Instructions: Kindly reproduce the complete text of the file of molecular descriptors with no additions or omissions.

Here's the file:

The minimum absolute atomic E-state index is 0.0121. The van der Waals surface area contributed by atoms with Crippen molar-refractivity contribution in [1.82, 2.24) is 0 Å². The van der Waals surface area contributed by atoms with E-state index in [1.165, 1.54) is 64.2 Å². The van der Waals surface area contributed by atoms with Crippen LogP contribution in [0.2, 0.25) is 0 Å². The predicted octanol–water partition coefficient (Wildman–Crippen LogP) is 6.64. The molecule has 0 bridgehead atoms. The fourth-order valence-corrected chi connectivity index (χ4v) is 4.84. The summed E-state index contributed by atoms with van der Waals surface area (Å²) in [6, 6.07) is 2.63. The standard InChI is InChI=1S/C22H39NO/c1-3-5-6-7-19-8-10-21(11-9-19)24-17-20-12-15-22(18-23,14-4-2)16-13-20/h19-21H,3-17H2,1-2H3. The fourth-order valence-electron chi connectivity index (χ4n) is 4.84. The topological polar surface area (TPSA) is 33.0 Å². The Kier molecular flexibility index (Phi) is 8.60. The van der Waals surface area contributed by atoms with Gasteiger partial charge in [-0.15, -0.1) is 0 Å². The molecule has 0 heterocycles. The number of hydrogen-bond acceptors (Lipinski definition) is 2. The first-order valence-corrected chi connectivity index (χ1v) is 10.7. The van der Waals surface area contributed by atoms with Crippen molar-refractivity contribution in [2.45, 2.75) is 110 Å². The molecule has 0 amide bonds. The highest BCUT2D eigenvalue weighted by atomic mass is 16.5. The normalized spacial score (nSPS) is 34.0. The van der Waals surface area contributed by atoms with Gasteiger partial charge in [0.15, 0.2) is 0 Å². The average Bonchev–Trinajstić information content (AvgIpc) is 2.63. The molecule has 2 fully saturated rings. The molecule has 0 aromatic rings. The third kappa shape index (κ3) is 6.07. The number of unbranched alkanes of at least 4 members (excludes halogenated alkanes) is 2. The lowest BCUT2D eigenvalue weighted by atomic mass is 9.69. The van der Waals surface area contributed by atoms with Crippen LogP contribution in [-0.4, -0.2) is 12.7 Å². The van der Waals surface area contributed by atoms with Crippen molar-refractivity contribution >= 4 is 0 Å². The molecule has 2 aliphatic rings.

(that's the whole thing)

The minimum absolute atomic E-state index is 0.0121. The van der Waals surface area contributed by atoms with Crippen molar-refractivity contribution in [1.82, 2.24) is 0 Å². The van der Waals surface area contributed by atoms with E-state index in [1.165, 1.54) is 64.2 Å². The van der Waals surface area contributed by atoms with Crippen LogP contribution in [0.2, 0.25) is 0 Å². The predicted octanol–water partition coefficient (Wildman–Crippen LogP) is 6.64. The molecule has 0 bridgehead atoms. The fourth-order valence-corrected chi connectivity index (χ4v) is 4.84. The summed E-state index contributed by atoms with van der Waals surface area (Å²) in [6, 6.07) is 2.63. The standard InChI is InChI=1S/C22H39NO/c1-3-5-6-7-19-8-10-21(11-9-19)24-17-20-12-15-22(18-23,14-4-2)16-13-20/h19-21H,3-17H2,1-2H3. The fourth-order valence-electron chi connectivity index (χ4n) is 4.84. The topological polar surface area (TPSA) is 33.0 Å². The Kier molecular flexibility index (Phi) is 8.60. The van der Waals surface area contributed by atoms with Gasteiger partial charge in [-0.15, -0.1) is 0 Å². The molecule has 0 heterocycles. The number of hydrogen-bond acceptors (Lipinski definition) is 2. The first-order valence-corrected chi connectivity index (χ1v) is 10.7. The van der Waals surface area contributed by atoms with Crippen molar-refractivity contribution in [2.45, 2.75) is 110 Å². The molecule has 0 amide bonds. The highest BCUT2D eigenvalue weighted by atomic mass is 16.5. The normalized spacial score (nSPS) is 34.0. The van der Waals surface area contributed by atoms with Gasteiger partial charge in [0.15, 0.2) is 0 Å². The average Bonchev–Trinajstić information content (AvgIpc) is 2.63. The molecule has 2 fully saturated rings. The molecule has 0 aromatic rings. The third kappa shape index (κ3) is 6.07. The number of unbranched alkanes of at least 4 members (excludes halogenated alkanes) is 2. The lowest BCUT2D eigenvalue weighted by atomic mass is 9.69. The van der Waals surface area contributed by atoms with Crippen LogP contribution in [-0.4, -0.2) is 12.7 Å². The van der Waals surface area contributed by atoms with Crippen molar-refractivity contribution >= 4 is 0 Å². The molecule has 2 aliphatic rings.